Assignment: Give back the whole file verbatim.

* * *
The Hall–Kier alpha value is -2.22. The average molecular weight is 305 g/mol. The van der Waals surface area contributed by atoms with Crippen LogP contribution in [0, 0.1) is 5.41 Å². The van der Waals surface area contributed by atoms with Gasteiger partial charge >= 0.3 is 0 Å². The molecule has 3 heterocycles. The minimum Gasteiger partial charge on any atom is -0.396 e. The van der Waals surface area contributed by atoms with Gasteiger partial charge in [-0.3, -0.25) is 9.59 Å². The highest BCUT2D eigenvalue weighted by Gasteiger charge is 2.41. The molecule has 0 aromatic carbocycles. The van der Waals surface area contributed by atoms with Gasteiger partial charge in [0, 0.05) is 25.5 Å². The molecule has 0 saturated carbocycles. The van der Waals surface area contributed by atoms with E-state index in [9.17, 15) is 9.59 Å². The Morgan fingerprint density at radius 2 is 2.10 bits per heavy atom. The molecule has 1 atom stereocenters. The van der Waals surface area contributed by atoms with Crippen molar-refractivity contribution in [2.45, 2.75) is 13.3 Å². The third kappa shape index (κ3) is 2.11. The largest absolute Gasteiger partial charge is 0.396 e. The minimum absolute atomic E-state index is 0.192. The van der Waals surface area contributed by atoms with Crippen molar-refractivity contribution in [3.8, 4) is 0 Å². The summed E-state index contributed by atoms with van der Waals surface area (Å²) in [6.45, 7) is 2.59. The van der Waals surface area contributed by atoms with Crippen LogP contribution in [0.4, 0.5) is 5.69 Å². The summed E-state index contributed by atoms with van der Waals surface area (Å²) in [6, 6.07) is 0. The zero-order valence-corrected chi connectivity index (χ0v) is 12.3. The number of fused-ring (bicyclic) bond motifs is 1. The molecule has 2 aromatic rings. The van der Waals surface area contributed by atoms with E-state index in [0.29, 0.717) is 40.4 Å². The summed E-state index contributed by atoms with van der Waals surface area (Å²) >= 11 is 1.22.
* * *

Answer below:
The Hall–Kier alpha value is -2.22. The average molecular weight is 305 g/mol. The van der Waals surface area contributed by atoms with Crippen LogP contribution in [0, 0.1) is 5.41 Å². The van der Waals surface area contributed by atoms with Gasteiger partial charge >= 0.3 is 0 Å². The molecule has 3 heterocycles. The minimum Gasteiger partial charge on any atom is -0.396 e. The van der Waals surface area contributed by atoms with Gasteiger partial charge in [-0.3, -0.25) is 9.59 Å². The highest BCUT2D eigenvalue weighted by Gasteiger charge is 2.41. The molecule has 0 aromatic carbocycles. The van der Waals surface area contributed by atoms with Gasteiger partial charge in [0, 0.05) is 25.5 Å². The molecule has 0 saturated carbocycles. The van der Waals surface area contributed by atoms with E-state index in [9.17, 15) is 9.59 Å². The Morgan fingerprint density at radius 2 is 2.10 bits per heavy atom. The molecule has 1 atom stereocenters. The van der Waals surface area contributed by atoms with Crippen molar-refractivity contribution in [2.45, 2.75) is 13.3 Å². The third kappa shape index (κ3) is 2.11. The largest absolute Gasteiger partial charge is 0.396 e. The minimum absolute atomic E-state index is 0.192. The van der Waals surface area contributed by atoms with Crippen molar-refractivity contribution in [3.8, 4) is 0 Å². The summed E-state index contributed by atoms with van der Waals surface area (Å²) in [6.45, 7) is 2.59. The van der Waals surface area contributed by atoms with Crippen LogP contribution in [0.4, 0.5) is 5.69 Å². The summed E-state index contributed by atoms with van der Waals surface area (Å²) in [6, 6.07) is 0. The zero-order valence-corrected chi connectivity index (χ0v) is 12.3. The number of fused-ring (bicyclic) bond motifs is 1. The molecule has 2 aromatic rings. The van der Waals surface area contributed by atoms with E-state index in [0.29, 0.717) is 40.4 Å². The summed E-state index contributed by atoms with van der Waals surface area (Å²) >= 11 is 1.22.